Florida company responsible for 215m gallons radioactive water leak admits delay informing public
The retention pond which dissolved into the 45-foot wide sinkhole contained hazardous waste, including phosphogypsum, a radioactive byproduct resulting from the production of phosphate fertilizer. The 215 million gallons of waste contained uranium, radium and radon gas.
Samples from the groundwater in the Tampa area have so far showed no contamination, according to Mosaic, a phosphate fertilizer facility. But residents with private wells are worried.
The company, with headquarters in Minnesota, said that once monitoring equipment at the Mulberry, Florida site showed a major water loss at the wastewater retention pond on August 28, they notified the Florida Department of Environmental Protection, the US Environmental Protection Agency and Polk County. It took the company until September 15 to notify area residents, however.
“I regret and apologize for not providing information sooner and am committed to providing regular updates to the public as we move forward,” Walt Precourt, senior vice president of phosphates for Mosaic, told the Polk County Board on Wednesday. “[We] realize we could have done a better job in providing timely information to our neighbors and the broader community.”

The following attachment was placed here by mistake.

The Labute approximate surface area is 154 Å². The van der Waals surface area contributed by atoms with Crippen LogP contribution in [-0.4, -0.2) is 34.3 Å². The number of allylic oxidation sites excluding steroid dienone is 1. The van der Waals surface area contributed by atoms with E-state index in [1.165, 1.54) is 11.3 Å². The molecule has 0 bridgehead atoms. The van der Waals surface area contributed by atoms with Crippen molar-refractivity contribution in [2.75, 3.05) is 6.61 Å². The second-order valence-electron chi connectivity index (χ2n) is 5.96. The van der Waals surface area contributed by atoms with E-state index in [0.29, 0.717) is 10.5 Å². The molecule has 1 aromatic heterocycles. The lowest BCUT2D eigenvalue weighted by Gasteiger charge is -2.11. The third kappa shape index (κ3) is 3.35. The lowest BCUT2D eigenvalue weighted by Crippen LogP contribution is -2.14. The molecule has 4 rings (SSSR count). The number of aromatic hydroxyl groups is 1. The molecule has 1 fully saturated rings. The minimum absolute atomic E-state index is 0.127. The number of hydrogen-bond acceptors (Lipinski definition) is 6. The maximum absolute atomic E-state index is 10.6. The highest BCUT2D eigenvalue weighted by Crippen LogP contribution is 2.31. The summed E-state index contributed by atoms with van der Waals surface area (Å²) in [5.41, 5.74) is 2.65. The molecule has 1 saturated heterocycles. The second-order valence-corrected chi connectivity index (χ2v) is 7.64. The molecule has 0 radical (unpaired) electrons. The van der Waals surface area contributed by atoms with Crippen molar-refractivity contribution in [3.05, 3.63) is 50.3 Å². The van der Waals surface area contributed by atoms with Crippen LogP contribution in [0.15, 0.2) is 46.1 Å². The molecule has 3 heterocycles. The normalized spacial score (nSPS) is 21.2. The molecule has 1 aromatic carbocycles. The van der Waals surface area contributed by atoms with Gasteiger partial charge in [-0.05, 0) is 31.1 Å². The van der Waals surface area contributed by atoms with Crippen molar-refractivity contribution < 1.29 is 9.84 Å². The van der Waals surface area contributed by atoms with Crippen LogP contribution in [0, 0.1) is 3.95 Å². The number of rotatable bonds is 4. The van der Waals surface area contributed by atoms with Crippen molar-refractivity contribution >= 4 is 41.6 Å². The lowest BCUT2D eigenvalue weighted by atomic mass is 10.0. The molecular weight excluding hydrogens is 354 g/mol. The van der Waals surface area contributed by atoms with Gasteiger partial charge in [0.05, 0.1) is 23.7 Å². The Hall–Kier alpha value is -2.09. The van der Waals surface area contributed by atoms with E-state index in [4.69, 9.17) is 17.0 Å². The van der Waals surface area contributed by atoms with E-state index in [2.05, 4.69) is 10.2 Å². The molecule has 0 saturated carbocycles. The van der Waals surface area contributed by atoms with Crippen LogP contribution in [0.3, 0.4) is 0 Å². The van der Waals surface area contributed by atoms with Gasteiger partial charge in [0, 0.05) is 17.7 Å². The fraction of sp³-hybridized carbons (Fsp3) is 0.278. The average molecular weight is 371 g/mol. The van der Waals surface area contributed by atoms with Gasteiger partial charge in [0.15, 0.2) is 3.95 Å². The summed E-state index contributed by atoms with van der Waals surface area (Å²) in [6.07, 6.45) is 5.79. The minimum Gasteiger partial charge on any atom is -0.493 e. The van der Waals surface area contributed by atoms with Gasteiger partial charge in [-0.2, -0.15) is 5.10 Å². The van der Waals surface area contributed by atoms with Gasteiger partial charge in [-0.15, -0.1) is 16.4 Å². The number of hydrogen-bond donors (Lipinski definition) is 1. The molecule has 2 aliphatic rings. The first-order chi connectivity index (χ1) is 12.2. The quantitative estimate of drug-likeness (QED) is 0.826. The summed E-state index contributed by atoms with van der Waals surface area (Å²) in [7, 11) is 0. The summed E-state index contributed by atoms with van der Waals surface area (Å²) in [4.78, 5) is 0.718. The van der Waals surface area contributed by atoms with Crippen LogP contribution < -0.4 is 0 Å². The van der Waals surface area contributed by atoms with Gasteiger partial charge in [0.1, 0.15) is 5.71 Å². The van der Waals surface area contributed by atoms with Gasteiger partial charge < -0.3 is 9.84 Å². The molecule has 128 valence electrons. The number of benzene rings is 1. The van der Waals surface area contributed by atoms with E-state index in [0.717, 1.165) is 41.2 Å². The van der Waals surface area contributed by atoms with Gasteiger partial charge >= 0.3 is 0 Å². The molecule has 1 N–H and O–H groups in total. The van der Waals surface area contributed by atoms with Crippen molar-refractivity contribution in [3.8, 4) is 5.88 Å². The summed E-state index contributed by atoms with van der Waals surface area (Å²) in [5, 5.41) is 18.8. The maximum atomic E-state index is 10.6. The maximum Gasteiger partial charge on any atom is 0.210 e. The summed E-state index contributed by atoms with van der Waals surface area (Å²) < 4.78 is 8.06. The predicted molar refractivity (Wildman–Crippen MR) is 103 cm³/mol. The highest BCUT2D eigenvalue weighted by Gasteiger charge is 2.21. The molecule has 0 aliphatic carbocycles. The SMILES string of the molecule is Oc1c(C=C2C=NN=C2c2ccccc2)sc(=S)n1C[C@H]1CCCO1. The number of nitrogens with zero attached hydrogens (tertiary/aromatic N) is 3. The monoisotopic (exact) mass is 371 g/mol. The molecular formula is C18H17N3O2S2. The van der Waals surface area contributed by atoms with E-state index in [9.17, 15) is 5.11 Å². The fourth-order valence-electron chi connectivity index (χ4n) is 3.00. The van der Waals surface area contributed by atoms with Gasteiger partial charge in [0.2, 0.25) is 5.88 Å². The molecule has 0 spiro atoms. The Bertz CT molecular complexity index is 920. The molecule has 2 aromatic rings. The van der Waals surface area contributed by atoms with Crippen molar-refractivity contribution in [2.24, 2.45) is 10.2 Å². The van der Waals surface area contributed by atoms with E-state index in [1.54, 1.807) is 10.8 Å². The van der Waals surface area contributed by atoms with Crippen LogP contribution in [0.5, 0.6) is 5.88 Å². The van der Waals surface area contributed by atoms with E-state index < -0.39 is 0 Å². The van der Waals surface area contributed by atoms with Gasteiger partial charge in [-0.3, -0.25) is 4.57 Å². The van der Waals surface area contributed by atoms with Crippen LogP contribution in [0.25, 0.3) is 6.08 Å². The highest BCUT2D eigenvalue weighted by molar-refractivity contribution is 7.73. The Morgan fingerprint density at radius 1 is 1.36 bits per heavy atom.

Mosaic said the leak will cost them between $20 million to $50 million to fix. Precourt told commissioners they removed as much water from the leaking pond as possible and “are now operating a recovery well to remove the rest of the water from the aquifer.”
“Based on extensive monitoring data, no water from the stack has migrated off our property,” said Precourt.
But the leak was so extensive it reached the Floridan aquifer.
“The pond on top of the cell drained… we estimate that hole is approximately 45 feet in diameter and believe the sinkhole reaches the Floridan aquifer,” said Mosaic in a statement released on September 15.
Such potential contamination has raised the issue environmental and health concerns with residents and environmental groups.
“It’s hard to trust them when they ‘Don’t worry,’ when they’ve been keeping its secret for three weeks,” Jacki Lopez, Florida director of the Center for Biological Diversity told Reuters.
Lopez said once the contaminants reach the aquifer, which extends from Florida to Georgia, the hazardous waste can travel hundreds of miles.
“We don’t know what the long-term effects will be,” said Lopez. “If I were living in this area, and I had well water, I would be worried about my health.”
Mosaic said its 4,000 employees live and work in the area and they take their responsibility “very seriously.”
The company said it had reached out to neighbors and offered to pay the costs of testing their wells, and will provide bottled water until the well tests are complete.
“We want our neighbors to not just be safe, but to have peace of mind,” said Precourt.